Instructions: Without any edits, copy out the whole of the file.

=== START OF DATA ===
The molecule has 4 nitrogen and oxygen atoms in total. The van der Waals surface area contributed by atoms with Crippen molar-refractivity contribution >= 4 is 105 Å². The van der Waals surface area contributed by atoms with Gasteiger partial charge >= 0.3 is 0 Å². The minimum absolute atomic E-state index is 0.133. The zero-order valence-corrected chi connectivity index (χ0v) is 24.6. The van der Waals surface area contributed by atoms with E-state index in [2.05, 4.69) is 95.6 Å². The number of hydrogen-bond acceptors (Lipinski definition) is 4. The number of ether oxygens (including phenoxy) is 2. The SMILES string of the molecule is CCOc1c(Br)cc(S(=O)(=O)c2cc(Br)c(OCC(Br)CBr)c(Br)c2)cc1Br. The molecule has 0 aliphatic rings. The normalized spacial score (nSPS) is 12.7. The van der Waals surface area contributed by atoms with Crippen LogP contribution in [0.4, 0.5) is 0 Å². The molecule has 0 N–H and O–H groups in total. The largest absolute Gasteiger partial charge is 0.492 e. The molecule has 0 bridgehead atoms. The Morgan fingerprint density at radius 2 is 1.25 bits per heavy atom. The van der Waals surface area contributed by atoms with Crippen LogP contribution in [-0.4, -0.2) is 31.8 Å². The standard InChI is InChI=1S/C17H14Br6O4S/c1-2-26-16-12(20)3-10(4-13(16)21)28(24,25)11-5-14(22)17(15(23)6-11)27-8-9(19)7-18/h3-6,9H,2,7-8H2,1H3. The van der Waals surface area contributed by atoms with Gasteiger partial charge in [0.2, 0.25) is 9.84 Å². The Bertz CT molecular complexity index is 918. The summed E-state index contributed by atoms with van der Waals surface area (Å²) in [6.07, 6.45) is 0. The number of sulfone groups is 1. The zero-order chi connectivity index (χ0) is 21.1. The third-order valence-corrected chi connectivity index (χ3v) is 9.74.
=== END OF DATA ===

The molecule has 4 nitrogen and oxygen atoms in total. The van der Waals surface area contributed by atoms with Crippen molar-refractivity contribution >= 4 is 105 Å². The van der Waals surface area contributed by atoms with Gasteiger partial charge >= 0.3 is 0 Å². The minimum absolute atomic E-state index is 0.133. The zero-order valence-corrected chi connectivity index (χ0v) is 24.6. The van der Waals surface area contributed by atoms with E-state index in [2.05, 4.69) is 95.6 Å². The number of hydrogen-bond acceptors (Lipinski definition) is 4. The number of ether oxygens (including phenoxy) is 2. The SMILES string of the molecule is CCOc1c(Br)cc(S(=O)(=O)c2cc(Br)c(OCC(Br)CBr)c(Br)c2)cc1Br. The molecule has 0 aliphatic rings. The normalized spacial score (nSPS) is 12.7. The van der Waals surface area contributed by atoms with Crippen LogP contribution in [0.4, 0.5) is 0 Å². The molecule has 0 N–H and O–H groups in total. The largest absolute Gasteiger partial charge is 0.492 e. The molecule has 0 bridgehead atoms. The Morgan fingerprint density at radius 2 is 1.25 bits per heavy atom. The van der Waals surface area contributed by atoms with Crippen LogP contribution in [-0.4, -0.2) is 31.8 Å². The standard InChI is InChI=1S/C17H14Br6O4S/c1-2-26-16-12(20)3-10(4-13(16)21)28(24,25)11-5-14(22)17(15(23)6-11)27-8-9(19)7-18/h3-6,9H,2,7-8H2,1H3. The van der Waals surface area contributed by atoms with Gasteiger partial charge in [0.2, 0.25) is 9.84 Å². The Bertz CT molecular complexity index is 918. The summed E-state index contributed by atoms with van der Waals surface area (Å²) in [6.07, 6.45) is 0. The number of sulfone groups is 1. The zero-order chi connectivity index (χ0) is 21.1. The third-order valence-corrected chi connectivity index (χ3v) is 9.74.